2. Using reusable canvas or recycled, post-consumer waste bags for groceries. Getting into the habit of remembering to put the reusable grocery bags in the car has been the biggest challenge about this habit. Likewise, remembering to bring them into the store with us has also been a bit challenging. Our local supermarket has been selling some really nice bags made of 100% post-consumer waste, so I bought four of them. They are large, very sturdy, and their bright colors and vibrant graphics are very cool and are being sold for the Elizabeth Haub Foundation. I must admit that I am a little annoyed that their are more designs available than the four our store has.... Grrr.... Seriously, though, using reusable bags is a no-brainer. This one is a 1 out of 5. Plus our store gives us a $0.02 credit per bag. Not that 0.02 is going to get you anywhere, but it's one or two fewer plastic bags going into a landfill.
3. Unplugging our electronics when we are not using them. This one has been hard. I am guilty of leaving our computer, tv, and many household electronics 24-7. I have recently begun unplugging the coffee pot and toaster oven when they are not in use. I also unplug the nightlights in our house, all three of them, when we are not using them. Admittedly, I should turn off the computer, but the power strip is so out of reach. It's a lame excuse. I should just buy some new power strips, one with a longer cord for the computer and one for the tv, cable box, dvd player, etc.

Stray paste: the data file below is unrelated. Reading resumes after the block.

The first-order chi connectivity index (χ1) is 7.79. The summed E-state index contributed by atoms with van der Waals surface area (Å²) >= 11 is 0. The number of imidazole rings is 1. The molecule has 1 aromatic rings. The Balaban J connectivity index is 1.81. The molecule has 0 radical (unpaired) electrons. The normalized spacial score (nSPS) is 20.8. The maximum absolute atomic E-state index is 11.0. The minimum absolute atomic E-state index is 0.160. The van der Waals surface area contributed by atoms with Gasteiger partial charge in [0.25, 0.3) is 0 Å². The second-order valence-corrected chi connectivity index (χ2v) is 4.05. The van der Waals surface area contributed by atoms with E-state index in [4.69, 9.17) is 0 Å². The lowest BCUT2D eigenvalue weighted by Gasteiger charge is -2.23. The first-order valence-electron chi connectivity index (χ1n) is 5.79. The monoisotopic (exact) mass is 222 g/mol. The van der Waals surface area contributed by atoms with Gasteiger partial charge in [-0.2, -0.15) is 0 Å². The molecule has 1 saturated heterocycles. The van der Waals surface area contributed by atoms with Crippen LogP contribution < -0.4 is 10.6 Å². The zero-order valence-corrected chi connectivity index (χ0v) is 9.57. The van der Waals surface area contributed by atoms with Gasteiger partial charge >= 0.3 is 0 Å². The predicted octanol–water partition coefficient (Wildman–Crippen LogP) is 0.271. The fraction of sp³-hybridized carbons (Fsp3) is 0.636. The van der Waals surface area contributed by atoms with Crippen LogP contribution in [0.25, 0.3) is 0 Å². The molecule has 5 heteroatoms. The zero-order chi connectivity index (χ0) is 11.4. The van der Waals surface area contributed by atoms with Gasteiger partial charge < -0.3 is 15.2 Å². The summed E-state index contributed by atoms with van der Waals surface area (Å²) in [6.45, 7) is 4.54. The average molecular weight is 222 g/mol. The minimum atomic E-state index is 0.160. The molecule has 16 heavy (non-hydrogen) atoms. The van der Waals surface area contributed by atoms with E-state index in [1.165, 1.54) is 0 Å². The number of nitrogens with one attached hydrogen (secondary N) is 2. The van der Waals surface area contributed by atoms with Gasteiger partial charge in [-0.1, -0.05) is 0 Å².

4. Composting and recycling. Composting was somewhat challenging at first, but we have gotten used to it. I have a ceramic canister with a tight seal and latching lid that I keep on the kitchen counter for fruit and vegetable scraps, eggshells, and coffee grinds. Initially the ick factor kept me from doing it, but a few heaping spoonfuls of baking soda in the bottom of the container eliminated the odor factor. It is about a quart-sized container and once a week I take the contents out to our compost pile and with my rake, toss it in, and cover it up. Recycling is not even a question. Our town has a schedule to pick up recyclable plastic, glass, cans, cardboard, paper, etc. Composting was about a 3 in terms of difficulty to do and recycling is a 1.
Living in a more environmentally friendly way is definitely more mainstream than it was a few years ago. My prediction is that many things that seem trendy now, like waste-free school cafeterias and solar panels, will become de rigeur in the very foreseeable future. Some things, like reducing the amount of packaging, plastic, and paper products people use are easy things to do that take some time, but cost very little to do. Other things, like getting solar panels on your house or heat exchangers instead of hot water heaters, are still largely out of reach for the average consumer because equipment and installation costs are so high. At the moment, the $16,000+ investment in solar panels for my house is much to exorbitant for me, even with a state-sponsored and funded rebate. However, my hope is that if everyone wants solar panels and heat exchangers, then the basic economics of supply and demand will bring the prices down so normal people with kids and dogs, minivans and mortgages, can afford them. You can bet that I will be first in line when that day comes.
Happy Earth Day, everyone!
Photo credits: Microsoft Windows sample images